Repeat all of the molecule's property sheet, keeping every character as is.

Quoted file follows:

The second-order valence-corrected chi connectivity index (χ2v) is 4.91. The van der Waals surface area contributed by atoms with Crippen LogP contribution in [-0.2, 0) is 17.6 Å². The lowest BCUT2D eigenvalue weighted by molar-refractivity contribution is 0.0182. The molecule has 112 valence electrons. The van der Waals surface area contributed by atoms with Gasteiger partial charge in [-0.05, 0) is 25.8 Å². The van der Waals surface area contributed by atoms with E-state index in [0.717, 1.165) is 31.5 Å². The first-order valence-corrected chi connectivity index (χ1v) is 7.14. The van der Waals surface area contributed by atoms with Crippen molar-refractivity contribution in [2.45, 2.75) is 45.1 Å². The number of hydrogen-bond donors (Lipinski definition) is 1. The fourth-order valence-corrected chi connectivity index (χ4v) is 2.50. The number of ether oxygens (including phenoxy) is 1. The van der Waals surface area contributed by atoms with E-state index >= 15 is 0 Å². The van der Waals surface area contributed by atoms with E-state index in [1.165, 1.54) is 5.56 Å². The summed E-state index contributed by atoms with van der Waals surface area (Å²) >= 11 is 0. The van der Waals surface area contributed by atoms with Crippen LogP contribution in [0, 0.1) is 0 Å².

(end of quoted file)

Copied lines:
The second-order valence-corrected chi connectivity index (χ2v) is 4.91. The van der Waals surface area contributed by atoms with Crippen LogP contribution in [-0.2, 0) is 17.6 Å². The lowest BCUT2D eigenvalue weighted by molar-refractivity contribution is 0.0182. The molecule has 112 valence electrons. The van der Waals surface area contributed by atoms with Gasteiger partial charge in [-0.05, 0) is 25.8 Å². The van der Waals surface area contributed by atoms with E-state index in [0.717, 1.165) is 31.5 Å². The first-order valence-corrected chi connectivity index (χ1v) is 7.14. The van der Waals surface area contributed by atoms with Crippen molar-refractivity contribution in [2.45, 2.75) is 45.1 Å². The number of hydrogen-bond donors (Lipinski definition) is 1. The fourth-order valence-corrected chi connectivity index (χ4v) is 2.50. The number of ether oxygens (including phenoxy) is 1. The van der Waals surface area contributed by atoms with E-state index >= 15 is 0 Å². The van der Waals surface area contributed by atoms with E-state index in [1.165, 1.54) is 5.56 Å². The summed E-state index contributed by atoms with van der Waals surface area (Å²) >= 11 is 0. The van der Waals surface area contributed by atoms with Crippen LogP contribution in [0, 0.1) is 0 Å².